Invest In Analytics To Meet Your Mobile Objectives

A year ago, I blogged about the fact that the app economy was blurring the lines and opening up new opportunities, with a lot of new entrants in the mobile space, be it with mobile CRM and analytics, store analytics, dedicated gaming analytics, etc.

Since 2010, more than 40 companies have raised about $500 million in that space! Watch it closely – consolidation will continue, as evidenced recently by Yahoo’s acquisition of Flurry.

While a lot of innovation is happening on the supply-side, too many marketers have not defined the metrics they’ll use to measure the success of their mobile initiatives. Many lack the tools they need to deeply analyze traffic and behaviors to optimize their performance.

Fifty-seven percent of marketers we surveyed do not have defined mobile objectives. For those who do, goals are not necessarily clearly defined, prioritized, and quantified. Only 38% of marketers surveyed use a mobile analytics solution! Most marketers consider mobile as a loyalty channel: a way to improve customer engagement and increase satisfaction. Marketers must define precisely what they expect their customers to do on their mobile websites or mobile apps, and what actions they would like customers to take, before tracking progress. Too many marketers focus on traffic and app downloads rather than usage and time spent. While 30% of marketers surveyed consider increasing brand awareness as a key objective for their mobile initiatives, only 16% have defined it as a key metric to measure their success!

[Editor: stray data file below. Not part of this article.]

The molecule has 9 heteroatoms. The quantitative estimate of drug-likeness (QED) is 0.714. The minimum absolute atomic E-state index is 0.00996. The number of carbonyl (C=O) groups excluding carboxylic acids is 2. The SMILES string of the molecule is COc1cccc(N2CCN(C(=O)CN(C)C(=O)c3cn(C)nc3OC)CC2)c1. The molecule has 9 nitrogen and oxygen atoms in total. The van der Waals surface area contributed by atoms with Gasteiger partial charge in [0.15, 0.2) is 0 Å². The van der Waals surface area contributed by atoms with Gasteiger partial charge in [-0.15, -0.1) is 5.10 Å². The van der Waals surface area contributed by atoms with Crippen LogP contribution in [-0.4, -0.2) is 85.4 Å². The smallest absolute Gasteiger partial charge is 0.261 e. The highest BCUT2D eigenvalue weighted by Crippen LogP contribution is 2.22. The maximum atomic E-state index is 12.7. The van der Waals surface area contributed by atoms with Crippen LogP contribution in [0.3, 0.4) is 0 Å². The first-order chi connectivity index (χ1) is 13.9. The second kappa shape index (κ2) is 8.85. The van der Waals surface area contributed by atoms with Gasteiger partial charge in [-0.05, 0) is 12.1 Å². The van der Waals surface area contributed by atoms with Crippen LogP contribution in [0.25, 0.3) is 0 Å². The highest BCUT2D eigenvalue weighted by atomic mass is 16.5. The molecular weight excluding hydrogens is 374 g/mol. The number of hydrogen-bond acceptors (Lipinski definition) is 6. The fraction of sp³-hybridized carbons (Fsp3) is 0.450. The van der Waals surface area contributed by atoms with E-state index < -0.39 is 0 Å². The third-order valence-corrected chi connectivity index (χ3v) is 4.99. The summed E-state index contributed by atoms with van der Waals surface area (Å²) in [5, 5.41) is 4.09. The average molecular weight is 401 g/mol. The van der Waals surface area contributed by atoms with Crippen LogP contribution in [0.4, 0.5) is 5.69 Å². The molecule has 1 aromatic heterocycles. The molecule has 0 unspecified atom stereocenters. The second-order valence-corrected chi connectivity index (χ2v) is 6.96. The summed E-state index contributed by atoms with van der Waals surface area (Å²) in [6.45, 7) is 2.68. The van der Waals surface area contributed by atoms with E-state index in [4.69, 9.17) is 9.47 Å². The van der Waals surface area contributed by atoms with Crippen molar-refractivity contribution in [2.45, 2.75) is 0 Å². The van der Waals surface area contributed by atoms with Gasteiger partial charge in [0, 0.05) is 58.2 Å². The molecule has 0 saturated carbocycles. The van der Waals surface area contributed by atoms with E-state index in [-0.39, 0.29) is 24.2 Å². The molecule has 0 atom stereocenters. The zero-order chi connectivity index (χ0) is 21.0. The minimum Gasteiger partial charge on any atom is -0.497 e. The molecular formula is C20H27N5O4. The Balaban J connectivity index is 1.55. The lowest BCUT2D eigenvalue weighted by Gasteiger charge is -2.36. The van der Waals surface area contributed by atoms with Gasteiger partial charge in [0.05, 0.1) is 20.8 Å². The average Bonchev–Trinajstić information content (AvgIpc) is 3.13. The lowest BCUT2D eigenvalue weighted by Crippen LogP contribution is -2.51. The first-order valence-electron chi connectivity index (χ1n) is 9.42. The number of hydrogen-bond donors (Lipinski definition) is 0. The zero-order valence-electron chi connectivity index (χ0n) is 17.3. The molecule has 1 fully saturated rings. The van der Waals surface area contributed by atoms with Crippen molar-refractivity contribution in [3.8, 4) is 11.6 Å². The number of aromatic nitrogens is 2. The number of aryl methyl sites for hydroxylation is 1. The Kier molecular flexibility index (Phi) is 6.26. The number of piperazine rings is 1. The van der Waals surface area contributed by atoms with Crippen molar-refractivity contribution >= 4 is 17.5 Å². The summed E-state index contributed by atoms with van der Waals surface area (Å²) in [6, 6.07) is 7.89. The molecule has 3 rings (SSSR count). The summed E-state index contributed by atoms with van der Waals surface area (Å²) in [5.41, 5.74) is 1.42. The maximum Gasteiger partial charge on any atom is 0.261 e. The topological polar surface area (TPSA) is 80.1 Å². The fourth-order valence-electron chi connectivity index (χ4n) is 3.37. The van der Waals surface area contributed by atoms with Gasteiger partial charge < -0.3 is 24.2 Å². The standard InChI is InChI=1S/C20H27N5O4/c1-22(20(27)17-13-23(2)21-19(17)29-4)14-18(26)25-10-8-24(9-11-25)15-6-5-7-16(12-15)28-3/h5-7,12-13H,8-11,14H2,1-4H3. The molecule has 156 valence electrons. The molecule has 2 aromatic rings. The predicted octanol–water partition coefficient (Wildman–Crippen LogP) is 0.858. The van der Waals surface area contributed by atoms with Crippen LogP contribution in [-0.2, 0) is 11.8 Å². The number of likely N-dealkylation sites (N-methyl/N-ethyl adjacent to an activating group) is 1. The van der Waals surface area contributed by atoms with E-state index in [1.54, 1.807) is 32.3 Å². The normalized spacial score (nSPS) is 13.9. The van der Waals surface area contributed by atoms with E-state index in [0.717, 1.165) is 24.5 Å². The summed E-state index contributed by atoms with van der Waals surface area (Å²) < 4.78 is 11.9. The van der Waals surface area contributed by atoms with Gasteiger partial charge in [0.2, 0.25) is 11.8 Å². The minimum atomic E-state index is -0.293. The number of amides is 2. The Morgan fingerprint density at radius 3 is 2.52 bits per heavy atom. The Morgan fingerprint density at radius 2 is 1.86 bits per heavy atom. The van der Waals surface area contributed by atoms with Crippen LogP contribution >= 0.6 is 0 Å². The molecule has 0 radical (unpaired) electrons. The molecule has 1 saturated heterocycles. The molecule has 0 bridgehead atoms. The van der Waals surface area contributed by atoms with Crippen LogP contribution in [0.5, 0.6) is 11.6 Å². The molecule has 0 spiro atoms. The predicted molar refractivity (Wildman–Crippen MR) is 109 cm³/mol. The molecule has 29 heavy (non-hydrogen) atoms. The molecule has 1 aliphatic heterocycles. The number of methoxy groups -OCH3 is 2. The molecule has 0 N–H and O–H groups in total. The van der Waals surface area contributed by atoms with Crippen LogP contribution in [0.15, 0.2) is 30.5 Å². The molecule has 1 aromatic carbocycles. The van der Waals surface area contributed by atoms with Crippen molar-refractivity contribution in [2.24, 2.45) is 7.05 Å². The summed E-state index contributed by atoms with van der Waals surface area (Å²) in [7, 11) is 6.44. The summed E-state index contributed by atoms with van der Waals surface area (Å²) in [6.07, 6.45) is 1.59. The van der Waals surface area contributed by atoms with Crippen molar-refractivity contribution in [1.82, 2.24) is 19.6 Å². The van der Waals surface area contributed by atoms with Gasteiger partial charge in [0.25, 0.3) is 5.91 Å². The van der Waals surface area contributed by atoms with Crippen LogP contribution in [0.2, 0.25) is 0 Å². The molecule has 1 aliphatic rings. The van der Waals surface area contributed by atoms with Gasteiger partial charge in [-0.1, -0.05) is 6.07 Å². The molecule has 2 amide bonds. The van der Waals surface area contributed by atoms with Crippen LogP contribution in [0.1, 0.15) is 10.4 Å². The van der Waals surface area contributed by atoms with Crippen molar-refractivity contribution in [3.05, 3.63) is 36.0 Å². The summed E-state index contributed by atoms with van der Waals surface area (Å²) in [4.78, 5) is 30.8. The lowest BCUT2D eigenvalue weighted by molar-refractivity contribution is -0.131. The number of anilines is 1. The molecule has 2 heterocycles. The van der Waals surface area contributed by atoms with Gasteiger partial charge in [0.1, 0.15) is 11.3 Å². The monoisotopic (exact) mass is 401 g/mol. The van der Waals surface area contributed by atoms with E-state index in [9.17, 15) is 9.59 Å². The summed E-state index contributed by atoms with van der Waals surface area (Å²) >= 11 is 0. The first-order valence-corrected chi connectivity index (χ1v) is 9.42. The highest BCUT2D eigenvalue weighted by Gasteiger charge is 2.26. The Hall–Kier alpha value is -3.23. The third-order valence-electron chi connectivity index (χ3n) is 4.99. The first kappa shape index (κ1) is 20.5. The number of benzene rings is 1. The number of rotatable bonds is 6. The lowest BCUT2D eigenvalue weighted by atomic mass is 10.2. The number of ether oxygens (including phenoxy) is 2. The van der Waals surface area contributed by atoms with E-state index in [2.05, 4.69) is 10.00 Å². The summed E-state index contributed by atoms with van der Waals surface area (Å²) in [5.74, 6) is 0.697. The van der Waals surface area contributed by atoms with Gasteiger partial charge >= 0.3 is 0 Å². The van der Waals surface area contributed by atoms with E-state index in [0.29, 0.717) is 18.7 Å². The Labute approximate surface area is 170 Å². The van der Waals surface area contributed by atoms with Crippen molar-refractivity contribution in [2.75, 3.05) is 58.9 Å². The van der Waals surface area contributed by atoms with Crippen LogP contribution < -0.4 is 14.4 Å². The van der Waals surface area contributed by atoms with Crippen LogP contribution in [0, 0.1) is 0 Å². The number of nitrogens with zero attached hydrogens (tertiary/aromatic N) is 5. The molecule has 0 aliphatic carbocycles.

Read more

What To Expect From Berlin's IFA And From Apple's Upcoming Announcements

Will the iPhone 6, to be announced on September 9, have NFC and a Sapphire Crystal display?

What about the new Samsung Galaxy Note 4, to be announced at Unpacked on September 3? And will the new Nokia Lumia 730 (a.k.a Superman), to be announced on September 4have a 5-Megapixel rear-facing camera?  

This week's scheduled launch events from Samsung, Sony, Microsoft, Motorola, LG, and Apple will cause lots of comparison about device features – with about 15 new devices to be launched along the IFA show in Berlin.

It simply does not matter.

Forrester made the call that competition shifted from devices to ecosystems about two years ago. New devices are simply vehicles for increasing the value of the entire digital relationship across a rich digital platform.

As my colleague Frank Gillett puts it, “Samsung's challenge is to establish an enduring relationship with customers, rather than being an interchangeable Android device maker – and it will take more than a new Galaxy Note to do that.”

Read more